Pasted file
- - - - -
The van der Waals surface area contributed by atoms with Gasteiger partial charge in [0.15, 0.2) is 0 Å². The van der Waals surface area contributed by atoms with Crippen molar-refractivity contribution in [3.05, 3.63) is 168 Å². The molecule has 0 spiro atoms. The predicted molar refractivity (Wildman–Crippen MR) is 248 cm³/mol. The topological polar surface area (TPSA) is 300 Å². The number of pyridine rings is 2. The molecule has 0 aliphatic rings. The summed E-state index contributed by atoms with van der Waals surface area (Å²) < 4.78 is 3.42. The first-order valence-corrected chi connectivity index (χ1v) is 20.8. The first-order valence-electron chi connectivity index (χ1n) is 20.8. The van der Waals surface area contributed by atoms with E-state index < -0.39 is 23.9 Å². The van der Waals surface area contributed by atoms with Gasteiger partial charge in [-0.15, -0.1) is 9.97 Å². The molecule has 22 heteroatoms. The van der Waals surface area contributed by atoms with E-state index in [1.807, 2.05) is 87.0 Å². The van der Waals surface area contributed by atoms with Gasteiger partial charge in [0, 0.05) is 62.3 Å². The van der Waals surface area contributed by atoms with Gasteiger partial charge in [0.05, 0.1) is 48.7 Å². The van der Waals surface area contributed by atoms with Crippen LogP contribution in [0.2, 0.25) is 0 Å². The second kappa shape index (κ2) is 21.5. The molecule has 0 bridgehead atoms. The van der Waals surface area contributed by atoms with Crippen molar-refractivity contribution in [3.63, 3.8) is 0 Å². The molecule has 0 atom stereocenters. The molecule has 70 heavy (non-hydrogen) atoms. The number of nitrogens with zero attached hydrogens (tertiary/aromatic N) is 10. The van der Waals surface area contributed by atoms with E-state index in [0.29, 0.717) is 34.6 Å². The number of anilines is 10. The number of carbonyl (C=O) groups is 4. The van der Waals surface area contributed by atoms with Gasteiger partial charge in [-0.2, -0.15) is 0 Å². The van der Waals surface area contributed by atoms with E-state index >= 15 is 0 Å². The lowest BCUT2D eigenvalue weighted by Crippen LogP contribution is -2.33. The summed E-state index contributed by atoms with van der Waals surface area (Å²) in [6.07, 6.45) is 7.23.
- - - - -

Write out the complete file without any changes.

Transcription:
The van der Waals surface area contributed by atoms with Gasteiger partial charge in [0.15, 0.2) is 0 Å². The van der Waals surface area contributed by atoms with Crippen molar-refractivity contribution in [3.05, 3.63) is 168 Å². The molecule has 0 spiro atoms. The predicted molar refractivity (Wildman–Crippen MR) is 248 cm³/mol. The topological polar surface area (TPSA) is 300 Å². The number of pyridine rings is 2. The molecule has 0 aliphatic rings. The summed E-state index contributed by atoms with van der Waals surface area (Å²) < 4.78 is 3.42. The first-order valence-corrected chi connectivity index (χ1v) is 20.8. The first-order valence-electron chi connectivity index (χ1n) is 20.8. The van der Waals surface area contributed by atoms with E-state index < -0.39 is 23.9 Å². The van der Waals surface area contributed by atoms with Gasteiger partial charge in [-0.15, -0.1) is 9.97 Å². The molecule has 22 heteroatoms. The van der Waals surface area contributed by atoms with E-state index in [1.807, 2.05) is 87.0 Å². The van der Waals surface area contributed by atoms with Gasteiger partial charge in [0, 0.05) is 62.3 Å². The van der Waals surface area contributed by atoms with Gasteiger partial charge in [0.05, 0.1) is 48.7 Å². The van der Waals surface area contributed by atoms with Crippen LogP contribution in [0.2, 0.25) is 0 Å². The second kappa shape index (κ2) is 21.5. The molecule has 0 bridgehead atoms. The van der Waals surface area contributed by atoms with Crippen molar-refractivity contribution in [3.63, 3.8) is 0 Å². The molecule has 0 atom stereocenters. The molecule has 70 heavy (non-hydrogen) atoms. The number of nitrogens with zero attached hydrogens (tertiary/aromatic N) is 10. The van der Waals surface area contributed by atoms with E-state index in [0.29, 0.717) is 34.6 Å². The number of anilines is 10. The number of carbonyl (C=O) groups is 4. The van der Waals surface area contributed by atoms with Gasteiger partial charge in [-0.2, -0.15) is 0 Å². The van der Waals surface area contributed by atoms with E-state index >= 15 is 0 Å². The lowest BCUT2D eigenvalue weighted by Crippen LogP contribution is -2.33. The summed E-state index contributed by atoms with van der Waals surface area (Å²) in [6.07, 6.45) is 7.23.